Duodenal adenomas in familial adenomatous polyposis (FAP)

This association is being increasingly recognized. Early diagnosis and longterm surveillance of asymptomatic patients with this disease allows the opportunity to diagnose and treat duodenal tumors at an early stage, thereby avoiding the dismal prognosis once invasive cancer has developed in patients who have survive for a mean period of 13 months.

Duodenal (periampullary) tumors

These tumors are rare. Villous and tubulovillous adenomas remain the most common of such benign tumors and many have probably undergone malignant change at the time of diagnosis. The presenting symptoms are uncharacteristic, and endoscopy and ERCP are the most sensitive tools for diagnosis. In the post-operative histology of one third of patients with adenoma, we can observe severe third degree dysplasia (1).

Neurogenic gastric and duodenal tumors

These tumors constitute 4% of all benign neoplasms in stomach and 3% to 6% of all small bowel tumors. The most common tumors are neurilemomas (schwanomas) and neurofibromas. About 40% of tumors present with bleeding, and mechanical occlusion is not an unusual manifestation in the duodenum.


Gastric lipoma is a benign tumor that occurs infrequently (1–3% of all benign gastric tumors), and it is usually located in the antrum. Most lipomas are found in the submucosa (95%), and they usually occur singly. The most common clinical presentation (50– 60%) is gastrointestinal hemorrhage caused by ulceration of the tumor. Currently, CT scanning is the study of choice which identifies fatty tissue because of its low attenuation numbers, but the definitive diagnosis is reached with the excision of the lesion and its anatomopathologic study. In the duodenum we can observe approximately 35% of small intestine lipomas.

Brunner’s Gland Adenoma

This is the most common hamartoma, often found in the proximal duodenum. It is believed to indicate hyperplasia of Brunner’s glands, perhaps in response to excessive gastric acid secretion. Such hyperplasia has not been associated with malignant degeneration. These tumors are usually smaller than 1 cm, with multiple and polypoid incidence. As they are asymptomatic, Brunner’s gland adenomas are often incidental findings during endoscopy or radiographic examination.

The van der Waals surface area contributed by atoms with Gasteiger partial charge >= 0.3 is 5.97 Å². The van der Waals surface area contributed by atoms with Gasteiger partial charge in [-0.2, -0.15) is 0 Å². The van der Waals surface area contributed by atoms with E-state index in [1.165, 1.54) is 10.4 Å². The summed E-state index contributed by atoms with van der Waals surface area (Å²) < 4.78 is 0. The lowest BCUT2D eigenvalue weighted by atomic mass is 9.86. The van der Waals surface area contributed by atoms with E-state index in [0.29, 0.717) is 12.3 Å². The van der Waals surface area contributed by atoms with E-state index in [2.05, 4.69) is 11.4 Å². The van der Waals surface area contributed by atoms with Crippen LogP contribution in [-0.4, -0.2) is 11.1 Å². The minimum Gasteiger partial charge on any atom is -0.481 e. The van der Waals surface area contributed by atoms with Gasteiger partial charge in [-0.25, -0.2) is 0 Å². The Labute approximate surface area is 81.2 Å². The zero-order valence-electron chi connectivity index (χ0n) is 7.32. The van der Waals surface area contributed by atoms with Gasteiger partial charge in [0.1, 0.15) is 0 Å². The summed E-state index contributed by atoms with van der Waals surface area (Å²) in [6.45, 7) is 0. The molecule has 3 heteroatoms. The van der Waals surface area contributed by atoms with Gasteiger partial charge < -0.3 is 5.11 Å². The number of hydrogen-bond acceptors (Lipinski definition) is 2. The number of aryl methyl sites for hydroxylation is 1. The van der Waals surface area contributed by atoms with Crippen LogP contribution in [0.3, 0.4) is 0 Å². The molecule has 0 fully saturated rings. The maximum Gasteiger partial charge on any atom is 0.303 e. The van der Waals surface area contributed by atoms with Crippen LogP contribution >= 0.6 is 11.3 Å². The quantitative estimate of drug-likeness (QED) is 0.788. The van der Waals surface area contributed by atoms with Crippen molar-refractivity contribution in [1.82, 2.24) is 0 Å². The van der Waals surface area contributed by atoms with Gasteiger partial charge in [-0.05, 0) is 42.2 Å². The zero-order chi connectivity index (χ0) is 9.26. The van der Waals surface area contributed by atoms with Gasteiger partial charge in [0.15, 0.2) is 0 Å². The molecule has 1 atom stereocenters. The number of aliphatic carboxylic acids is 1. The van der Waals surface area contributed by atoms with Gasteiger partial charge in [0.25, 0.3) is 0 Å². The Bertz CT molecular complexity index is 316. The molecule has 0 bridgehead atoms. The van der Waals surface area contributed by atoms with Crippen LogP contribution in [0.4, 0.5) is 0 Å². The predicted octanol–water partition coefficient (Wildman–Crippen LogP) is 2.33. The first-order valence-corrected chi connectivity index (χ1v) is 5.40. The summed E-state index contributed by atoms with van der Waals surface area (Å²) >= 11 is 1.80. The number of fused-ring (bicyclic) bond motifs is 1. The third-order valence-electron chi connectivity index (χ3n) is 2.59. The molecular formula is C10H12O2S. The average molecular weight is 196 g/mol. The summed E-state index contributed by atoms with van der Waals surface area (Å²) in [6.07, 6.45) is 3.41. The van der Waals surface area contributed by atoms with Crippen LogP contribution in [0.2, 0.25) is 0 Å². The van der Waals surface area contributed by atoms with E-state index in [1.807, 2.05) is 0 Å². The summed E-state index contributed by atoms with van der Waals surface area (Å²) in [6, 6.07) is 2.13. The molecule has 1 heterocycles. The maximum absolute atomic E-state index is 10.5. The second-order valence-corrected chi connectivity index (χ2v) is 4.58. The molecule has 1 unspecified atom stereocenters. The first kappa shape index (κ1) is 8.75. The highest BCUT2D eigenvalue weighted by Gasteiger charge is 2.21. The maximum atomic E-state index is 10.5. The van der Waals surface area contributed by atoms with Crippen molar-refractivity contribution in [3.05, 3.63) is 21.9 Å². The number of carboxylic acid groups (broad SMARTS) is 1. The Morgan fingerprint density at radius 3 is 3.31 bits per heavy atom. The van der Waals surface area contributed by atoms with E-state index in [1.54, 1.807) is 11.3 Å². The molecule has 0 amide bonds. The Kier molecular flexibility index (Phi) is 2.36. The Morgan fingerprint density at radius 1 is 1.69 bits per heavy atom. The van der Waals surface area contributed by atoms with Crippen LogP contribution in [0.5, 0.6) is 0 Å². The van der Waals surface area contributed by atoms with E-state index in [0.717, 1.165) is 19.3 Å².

Treatment Options

The treatment options for benign stomach and duodenal tumors are wide and varied. They range from endoscopic resection in the case of small, well-defined lesions to pancreatoduodenectomy in periampullary tumors with high suspicion of malignancy. One of the most common complications of benign tumors is bleeding which can be treated using endoscopic fibrin glue injection. Stomach lesions can be treated with endoscopic snare resection, laser ablation or mucosal resection (EMR). On the other hand, traditional open procedures with local and wedge resections or gastrectomies can be done. Recently, with the development of technology and new surgical techniques, laparoscopic or combined laparoscopic-endoscopic approach with or without intraorgan surgery have achieved good results comparable to open surgery. This new method of treatment has the advantages of less pain, shorter period of recovery, better immune response, and earlier discharge. For benign duodenal tumors, endoscopic treatment is only limited to small polypoidal lesions. Open surgery is the main mode of treatment for the rest of the tumors. The Minimally Invasive Therapy (MIT) through laparoscopy has been attempted in the treatment of benign duodenal tumors other than polypoidal lesions. Though there are only a few reports available on this method of treatment, it is highly promising. New tools like ultrasonics sheares, staplers and intracorporeal sutures are also used more frequently.

The treatment of benign periampullary tumors remain controversial. Certain questions have to be answered before one can decide on the best treatment: What is the proportion of benign tumors which become malignant? How can an accurate diagnosis be arrived pre-operatively? What are the means of intraoperative diagnosis? Only when these important issues are fully considered can surgeons choose among endoscopic resection, open surgery with local resection or pancreatoduodenectomy.

The treatment for Leiomyoma and Leiomyoblastoma is surgical resection. This tumor should be removed with a portion of gastric (or duodenal) wall sufficient to encompass the site of origin from the smooth muscle.

In general, it is recognized that very small lesions are well resected by endoscopy. The place of conventional open surgery in the removal of these benign tumors is reduced. Patients can now benefit from the Minimally Invasive Surgery, which has widely-recognized advantages, as the benign nature of these tumors permits safe laparoscopic excision.


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Copyright © 2001, W. Zuckschwerdt Verlag GmbH.
Bookshelf ID: NBK6948